With these issues as the primary focus going into Trump’s presidency, issue areas affecting the court reporting profession such as education will likely take a back seat. If and when education is taken up, it will potentially be viewed as an area for budget cuts, which may rule out any new appropriations for court reporting programs.

Trump has also spoken to his desire to make the country safer and improve the country’s infrastructure. A case could be made for the revival of the Local Courthouse Safety Act, particularly in a time where the country is focused on violent shootings and the public is uneasy. In past iterations, the proposed legislation would distribute existing surplus security equipment to local and state courthouses to enhance the security infrastructure of courthouses that lack them. Such legislation would speak to Trump’s campaign promises; however, it is likely that the focus of his administration and the 115th Congress will be on fulfilling his more high-profile pledges.

A broader look at the congressional elections shows that members of Congress who support the court reporting industry have been re-elected on both sides of the aisle in both chambers. In the Senate, Sen. Patty Murray has won re-election in Washington with 61 percent of the vote. Sen. Murray is likely to become Minority Conference Chair in the Senate and remain the ranking member on the Health, Education, Labor, and Pensions (HELP) Committee, which will give NCRA a powerful ally in the Senate minority. In the House, Reps. Hakeem Jeffries in New York, Rodney Davis and John Shimkus in Illinois, Suzan Delbene in Washington, Ron Kind in Wisconsin, and Dennis Ross in Florida all won re-election. As a result, NCRA retains a strong list of allies on important committees, such as the House Judiciary Committee, which are primarily responsible for addressing education issues of import to the profession. There are also some newcomers to Congress this cycle who are likely to support initiative affecting court reporting. One such person is Jimmy Panetta, who won election in California as Representative for the 20th Congressional District.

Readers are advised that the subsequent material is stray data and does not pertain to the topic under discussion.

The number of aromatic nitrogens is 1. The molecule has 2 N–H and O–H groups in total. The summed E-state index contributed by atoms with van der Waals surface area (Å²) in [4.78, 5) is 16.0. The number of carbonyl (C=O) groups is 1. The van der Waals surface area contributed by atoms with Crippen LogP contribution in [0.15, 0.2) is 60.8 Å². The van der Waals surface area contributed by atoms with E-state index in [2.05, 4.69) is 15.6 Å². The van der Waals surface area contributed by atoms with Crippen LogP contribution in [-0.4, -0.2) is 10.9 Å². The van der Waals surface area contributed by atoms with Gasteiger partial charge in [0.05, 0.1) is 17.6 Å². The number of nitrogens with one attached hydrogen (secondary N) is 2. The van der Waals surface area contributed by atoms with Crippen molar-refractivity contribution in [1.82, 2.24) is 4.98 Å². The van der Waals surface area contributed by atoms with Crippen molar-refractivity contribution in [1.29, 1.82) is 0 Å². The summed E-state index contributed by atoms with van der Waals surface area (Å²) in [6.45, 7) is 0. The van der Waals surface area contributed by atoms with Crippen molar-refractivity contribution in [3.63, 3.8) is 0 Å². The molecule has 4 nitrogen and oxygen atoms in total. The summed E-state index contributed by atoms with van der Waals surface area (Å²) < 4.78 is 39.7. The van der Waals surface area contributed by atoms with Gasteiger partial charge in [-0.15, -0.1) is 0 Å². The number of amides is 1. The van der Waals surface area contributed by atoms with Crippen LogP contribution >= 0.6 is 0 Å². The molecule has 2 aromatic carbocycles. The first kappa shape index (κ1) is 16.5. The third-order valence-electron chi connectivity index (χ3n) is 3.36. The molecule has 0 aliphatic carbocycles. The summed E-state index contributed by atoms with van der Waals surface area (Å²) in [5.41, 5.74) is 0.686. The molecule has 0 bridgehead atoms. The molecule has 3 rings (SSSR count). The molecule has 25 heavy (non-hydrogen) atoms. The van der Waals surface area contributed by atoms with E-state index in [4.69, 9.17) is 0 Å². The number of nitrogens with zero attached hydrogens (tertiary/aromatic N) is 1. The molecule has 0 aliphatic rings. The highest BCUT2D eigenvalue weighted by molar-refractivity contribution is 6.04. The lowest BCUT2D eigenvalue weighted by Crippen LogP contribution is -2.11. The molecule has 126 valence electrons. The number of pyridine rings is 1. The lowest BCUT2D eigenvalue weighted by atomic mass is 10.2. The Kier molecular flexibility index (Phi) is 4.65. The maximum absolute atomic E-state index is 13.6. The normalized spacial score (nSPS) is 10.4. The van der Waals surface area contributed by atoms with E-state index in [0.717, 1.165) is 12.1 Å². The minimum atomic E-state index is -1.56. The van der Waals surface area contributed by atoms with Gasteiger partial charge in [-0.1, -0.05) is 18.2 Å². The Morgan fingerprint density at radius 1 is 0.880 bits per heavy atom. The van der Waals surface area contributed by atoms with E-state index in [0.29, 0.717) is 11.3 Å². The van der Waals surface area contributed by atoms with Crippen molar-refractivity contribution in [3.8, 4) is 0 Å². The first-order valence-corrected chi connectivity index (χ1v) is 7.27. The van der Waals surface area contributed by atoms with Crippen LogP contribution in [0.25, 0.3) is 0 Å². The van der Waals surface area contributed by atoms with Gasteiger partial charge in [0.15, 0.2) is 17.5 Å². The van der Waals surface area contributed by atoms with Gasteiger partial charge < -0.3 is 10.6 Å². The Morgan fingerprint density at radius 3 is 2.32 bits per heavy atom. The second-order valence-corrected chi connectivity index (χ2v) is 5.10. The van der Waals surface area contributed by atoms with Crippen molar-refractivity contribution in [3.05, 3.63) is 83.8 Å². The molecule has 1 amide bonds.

NCRA will continue to work for the court reporting profession with its allies in the 115th Congress and looks forward to a hopeful and prosperous future ahead.

Matthew Barusch is NCRA’s Manager of State Government Relations. He can be reached at

Arkansas allows RPR as equivalent for court reporting license

JCR publications share buttonThe Arkansas Supreme Court recently posted and approved a final rule change that accepts NCRA’s RPR certification in lieu of the state exam.

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Can’t understand your city councilor? Think this would help?

Officials from the Canadian city of Sault St. Marie plan to look into adding closed captioning to broadcasts of its city council meetings, per the request of two of the council’s members, according an article posted by on Oct. 10. The members want the change to provide access “for the hearing impaired of our community.”

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Hollywood studios beat lawsuit over non-captioning of song lyrics in movies and television

According to an article posted Sept. 29 by The Hollywood Reporter, Disney, Warner Bros., Universal, Paramount, Sony, and Buena Vista Home Entertainment defeated a lawsuit that alleged that the studios has violated various laws by refusing to provide more captioning or subtitling of song lyrics in films and television shows. The putative class action suit was launched on behalf of those with hearing disabilities. The judge in the case considered several aspects of the allegations, although he ultimately concluded:  “From the description of both parties, it seems clear to the Court that captions, and specifically the decision regarding what content to caption, is a component of the moviemaking process, as the Studios must decide what level of captioning would provide the best experience for consumers using the caption and subtitle features.”

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Riverboat becomes federal court in flooding case

The St. Joseph News-Press, St. Jospeh, Mo., reported on Sept 28 that The Spirit of Brownville picked up more than 60 people, including a federal judge and an official court reporter, for a trip down the Missouri River as part of a flooding lawsuit.